(To read this series from the beginning, start here.)
Today we can easily go back and inspect the movement's "secrets," all those things we were told during the initiation process we weren't supposed to go talking about, even among other meditators. With the dawn of the Internet, such secrets don't stay that way for long, and as the 'net became popular in the mid-1990's, so did the accessibility of information, analysis and commentary on the TM programs and organizations.
Perhaps the single most widespread and enduring cultural artifact of the TM movement is that of "mantra mystique." It's the notion that the sounds given to meditators to silently repeat in their heads are somehow special, private, special, and uniquely selected to be suitable for the initiate. Did I mention that the mantras are supposed to be very special?
A list of many if not most of the mantras distributed by TM teachers has been available for more than thirteen years online, on the minet.org website I created to offer as a base for critical examination of TM, the TM organizations, and its associated programs. It's just a list of sounds, and it's rather obvious that the means by which the particular sounds are given to initiates has had very little consistency over the years. There's a lot of variation across sets of mantras that differ depending on when the teacher was instructed. But given all the fuss over mantras, and the seemingly random changes through time, the list doesn't suggest that the mantras are of any particular value except perhaps as some device to fill the initiate's expectation that they're about to receive something of value.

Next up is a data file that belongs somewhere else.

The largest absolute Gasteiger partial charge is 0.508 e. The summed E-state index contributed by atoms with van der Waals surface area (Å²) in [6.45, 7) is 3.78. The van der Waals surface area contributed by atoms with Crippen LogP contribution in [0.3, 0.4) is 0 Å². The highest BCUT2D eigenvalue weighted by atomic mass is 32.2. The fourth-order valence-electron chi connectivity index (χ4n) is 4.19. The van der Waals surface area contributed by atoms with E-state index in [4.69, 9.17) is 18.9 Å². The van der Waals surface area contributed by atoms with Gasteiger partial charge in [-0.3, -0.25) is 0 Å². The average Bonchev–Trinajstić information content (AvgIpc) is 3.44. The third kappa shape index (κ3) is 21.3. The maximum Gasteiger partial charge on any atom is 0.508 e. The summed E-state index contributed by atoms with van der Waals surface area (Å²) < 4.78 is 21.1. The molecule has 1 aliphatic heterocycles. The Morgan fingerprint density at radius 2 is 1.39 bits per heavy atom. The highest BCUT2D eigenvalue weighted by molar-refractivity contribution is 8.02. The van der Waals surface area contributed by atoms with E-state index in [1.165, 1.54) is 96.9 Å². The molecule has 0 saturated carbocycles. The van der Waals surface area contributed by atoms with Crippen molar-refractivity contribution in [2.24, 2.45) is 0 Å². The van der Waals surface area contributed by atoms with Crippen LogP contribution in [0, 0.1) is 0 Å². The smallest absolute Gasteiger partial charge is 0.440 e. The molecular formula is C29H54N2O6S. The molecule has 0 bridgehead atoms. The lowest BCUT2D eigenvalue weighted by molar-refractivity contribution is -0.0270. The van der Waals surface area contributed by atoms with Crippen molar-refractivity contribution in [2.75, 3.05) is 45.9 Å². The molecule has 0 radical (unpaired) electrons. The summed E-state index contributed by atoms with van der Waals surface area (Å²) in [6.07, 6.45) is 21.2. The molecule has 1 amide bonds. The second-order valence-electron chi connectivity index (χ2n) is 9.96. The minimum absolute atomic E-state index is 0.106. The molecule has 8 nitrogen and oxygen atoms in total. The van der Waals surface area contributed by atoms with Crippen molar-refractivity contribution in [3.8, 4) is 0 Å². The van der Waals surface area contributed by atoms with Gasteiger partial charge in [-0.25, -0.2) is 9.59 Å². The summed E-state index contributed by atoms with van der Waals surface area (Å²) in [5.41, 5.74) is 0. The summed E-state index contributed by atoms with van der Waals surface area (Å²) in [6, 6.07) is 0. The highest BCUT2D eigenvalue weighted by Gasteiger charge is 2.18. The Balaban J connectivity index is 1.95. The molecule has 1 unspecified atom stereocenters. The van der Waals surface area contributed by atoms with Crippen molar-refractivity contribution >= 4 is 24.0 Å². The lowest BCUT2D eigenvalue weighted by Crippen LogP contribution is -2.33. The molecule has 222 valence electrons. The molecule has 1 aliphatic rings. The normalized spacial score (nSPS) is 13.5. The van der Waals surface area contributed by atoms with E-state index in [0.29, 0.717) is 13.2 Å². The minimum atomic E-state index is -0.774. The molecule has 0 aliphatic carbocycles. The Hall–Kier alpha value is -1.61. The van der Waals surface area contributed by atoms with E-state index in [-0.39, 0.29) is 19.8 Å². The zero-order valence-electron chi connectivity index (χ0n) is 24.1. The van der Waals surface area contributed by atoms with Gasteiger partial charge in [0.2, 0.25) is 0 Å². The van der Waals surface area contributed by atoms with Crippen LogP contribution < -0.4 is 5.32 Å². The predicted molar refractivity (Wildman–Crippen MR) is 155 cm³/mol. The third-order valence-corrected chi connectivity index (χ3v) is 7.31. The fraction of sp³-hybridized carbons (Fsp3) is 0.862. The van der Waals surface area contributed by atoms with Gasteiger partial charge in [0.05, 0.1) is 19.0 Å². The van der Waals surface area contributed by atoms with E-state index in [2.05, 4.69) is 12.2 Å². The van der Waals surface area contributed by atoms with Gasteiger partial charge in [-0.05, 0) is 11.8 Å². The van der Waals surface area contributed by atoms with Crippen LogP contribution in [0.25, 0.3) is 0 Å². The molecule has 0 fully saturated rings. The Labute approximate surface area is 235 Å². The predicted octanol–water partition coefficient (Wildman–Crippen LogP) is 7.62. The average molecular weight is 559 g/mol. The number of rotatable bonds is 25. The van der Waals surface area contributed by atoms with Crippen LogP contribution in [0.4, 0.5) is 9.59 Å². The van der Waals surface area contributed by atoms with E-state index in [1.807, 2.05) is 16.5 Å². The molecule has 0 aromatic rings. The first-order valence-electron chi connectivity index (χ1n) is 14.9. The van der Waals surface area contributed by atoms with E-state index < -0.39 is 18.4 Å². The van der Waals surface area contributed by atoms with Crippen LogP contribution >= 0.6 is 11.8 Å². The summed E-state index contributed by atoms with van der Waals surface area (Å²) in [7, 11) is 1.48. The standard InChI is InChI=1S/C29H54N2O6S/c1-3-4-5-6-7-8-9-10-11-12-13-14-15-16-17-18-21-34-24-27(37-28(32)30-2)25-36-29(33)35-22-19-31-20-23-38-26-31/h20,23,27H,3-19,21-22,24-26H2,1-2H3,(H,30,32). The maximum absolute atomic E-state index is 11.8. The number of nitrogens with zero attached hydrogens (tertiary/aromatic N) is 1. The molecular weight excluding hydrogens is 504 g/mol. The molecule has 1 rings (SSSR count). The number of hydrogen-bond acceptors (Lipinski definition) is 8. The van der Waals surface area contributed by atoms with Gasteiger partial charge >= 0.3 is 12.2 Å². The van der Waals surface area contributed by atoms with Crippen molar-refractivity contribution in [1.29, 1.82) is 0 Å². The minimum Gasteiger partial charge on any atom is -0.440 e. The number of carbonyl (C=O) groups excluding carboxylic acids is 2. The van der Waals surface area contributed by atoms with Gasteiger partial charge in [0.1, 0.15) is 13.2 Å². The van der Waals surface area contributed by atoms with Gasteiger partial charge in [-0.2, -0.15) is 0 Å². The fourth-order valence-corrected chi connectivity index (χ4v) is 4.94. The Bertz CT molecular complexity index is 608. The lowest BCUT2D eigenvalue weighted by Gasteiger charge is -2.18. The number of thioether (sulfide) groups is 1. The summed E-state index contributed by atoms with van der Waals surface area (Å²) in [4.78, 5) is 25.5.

The same goes for other aspects of the initiation. The prospective meditator must witness a ritual, a "puja," performed in a language they don't understand. Even if the prospect were given a translation of the ritual, it would probably be meaningless without an explanation of the culture and terminology. But this is just the start of an obvious pattern, first pointed out to me years ago by a former meditator: the TM movement offers pieces of India's culture, disconnected and decontextualized, that are fed, piecemeal, to paying customers. It doesn't matter if the customer doesn't understand what's going on: the mystery is part of the product, it inflates its apparent value. Why else does the prospective meditator have to sit through such a thing, except to be disoriented and perhaps a bit confused by it?
There's also something called "checking," where a meditator allegedly has their meditation practice "checked" by an instructor. The checking notes are also readily available, and what's clear is that the checking ritual is something of a flowchart, with scripts of exchanges between the instructor and meditator. An interesting feature of the flowchart is such that the meditator doesn't get to leave until agreement with the instructor is obtained. There is, again, not a whole lot to the "checking" ritual of substance other than the reinforcement, through repetition, of the same ideas and expectations that are present even before meditation instruction, in the introductory lectures. Meditation is supposed to be easy and effortless, and we'll stick you in an endless loop of our checking flowchart until you agree.
(Continue to Part 4)